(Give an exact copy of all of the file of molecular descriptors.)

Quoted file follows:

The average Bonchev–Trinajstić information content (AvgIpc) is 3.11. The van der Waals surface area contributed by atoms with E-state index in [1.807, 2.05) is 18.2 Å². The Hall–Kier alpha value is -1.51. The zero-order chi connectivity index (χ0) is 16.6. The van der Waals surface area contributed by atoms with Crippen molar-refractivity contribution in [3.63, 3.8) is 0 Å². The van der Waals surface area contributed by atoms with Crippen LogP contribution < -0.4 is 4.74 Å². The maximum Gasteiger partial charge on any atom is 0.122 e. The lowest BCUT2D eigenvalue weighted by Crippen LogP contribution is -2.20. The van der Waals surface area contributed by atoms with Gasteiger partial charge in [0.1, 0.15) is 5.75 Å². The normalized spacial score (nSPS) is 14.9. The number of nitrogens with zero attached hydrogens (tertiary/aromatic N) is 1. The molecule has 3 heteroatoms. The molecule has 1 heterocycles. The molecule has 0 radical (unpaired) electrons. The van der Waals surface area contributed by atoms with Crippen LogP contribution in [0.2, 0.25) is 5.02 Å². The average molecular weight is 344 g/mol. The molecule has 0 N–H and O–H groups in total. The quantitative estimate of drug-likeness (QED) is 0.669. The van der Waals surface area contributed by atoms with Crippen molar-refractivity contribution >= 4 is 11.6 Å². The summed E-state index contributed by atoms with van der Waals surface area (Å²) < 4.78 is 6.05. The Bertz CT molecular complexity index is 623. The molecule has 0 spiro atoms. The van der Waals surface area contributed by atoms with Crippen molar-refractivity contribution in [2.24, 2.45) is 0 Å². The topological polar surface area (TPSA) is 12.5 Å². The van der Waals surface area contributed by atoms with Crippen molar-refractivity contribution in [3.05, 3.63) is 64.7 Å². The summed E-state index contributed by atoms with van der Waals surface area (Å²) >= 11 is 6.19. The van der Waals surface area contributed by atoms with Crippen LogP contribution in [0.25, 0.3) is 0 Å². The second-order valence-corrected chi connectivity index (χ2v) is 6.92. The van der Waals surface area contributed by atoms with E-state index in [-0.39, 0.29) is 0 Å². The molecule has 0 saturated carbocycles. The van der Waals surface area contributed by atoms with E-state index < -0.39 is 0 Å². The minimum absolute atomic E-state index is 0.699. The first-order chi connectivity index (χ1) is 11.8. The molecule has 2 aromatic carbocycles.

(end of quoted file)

The average Bonchev–Trinajstić information content (AvgIpc) is 3.11. The van der Waals surface area contributed by atoms with E-state index in [1.807, 2.05) is 18.2 Å². The Hall–Kier alpha value is -1.51. The zero-order chi connectivity index (χ0) is 16.6. The van der Waals surface area contributed by atoms with Crippen molar-refractivity contribution in [3.63, 3.8) is 0 Å². The van der Waals surface area contributed by atoms with Crippen LogP contribution < -0.4 is 4.74 Å². The maximum Gasteiger partial charge on any atom is 0.122 e. The lowest BCUT2D eigenvalue weighted by Crippen LogP contribution is -2.20. The van der Waals surface area contributed by atoms with Gasteiger partial charge in [0.1, 0.15) is 5.75 Å². The normalized spacial score (nSPS) is 14.9. The number of nitrogens with zero attached hydrogens (tertiary/aromatic N) is 1. The molecule has 3 heteroatoms. The molecule has 1 heterocycles. The molecule has 0 radical (unpaired) electrons. The van der Waals surface area contributed by atoms with Crippen LogP contribution in [0.2, 0.25) is 5.02 Å². The average molecular weight is 344 g/mol. The molecule has 0 N–H and O–H groups in total. The quantitative estimate of drug-likeness (QED) is 0.669. The van der Waals surface area contributed by atoms with Crippen molar-refractivity contribution >= 4 is 11.6 Å². The summed E-state index contributed by atoms with van der Waals surface area (Å²) < 4.78 is 6.05. The Bertz CT molecular complexity index is 623. The molecule has 0 spiro atoms. The van der Waals surface area contributed by atoms with Crippen molar-refractivity contribution in [2.24, 2.45) is 0 Å². The topological polar surface area (TPSA) is 12.5 Å². The van der Waals surface area contributed by atoms with Crippen molar-refractivity contribution in [3.05, 3.63) is 64.7 Å². The summed E-state index contributed by atoms with van der Waals surface area (Å²) >= 11 is 6.19. The van der Waals surface area contributed by atoms with Crippen LogP contribution in [0.25, 0.3) is 0 Å². The second-order valence-corrected chi connectivity index (χ2v) is 6.92. The van der Waals surface area contributed by atoms with E-state index in [-0.39, 0.29) is 0 Å². The molecule has 0 saturated carbocycles. The van der Waals surface area contributed by atoms with E-state index < -0.39 is 0 Å². The minimum absolute atomic E-state index is 0.699. The first-order chi connectivity index (χ1) is 11.8. The molecule has 2 aromatic carbocycles.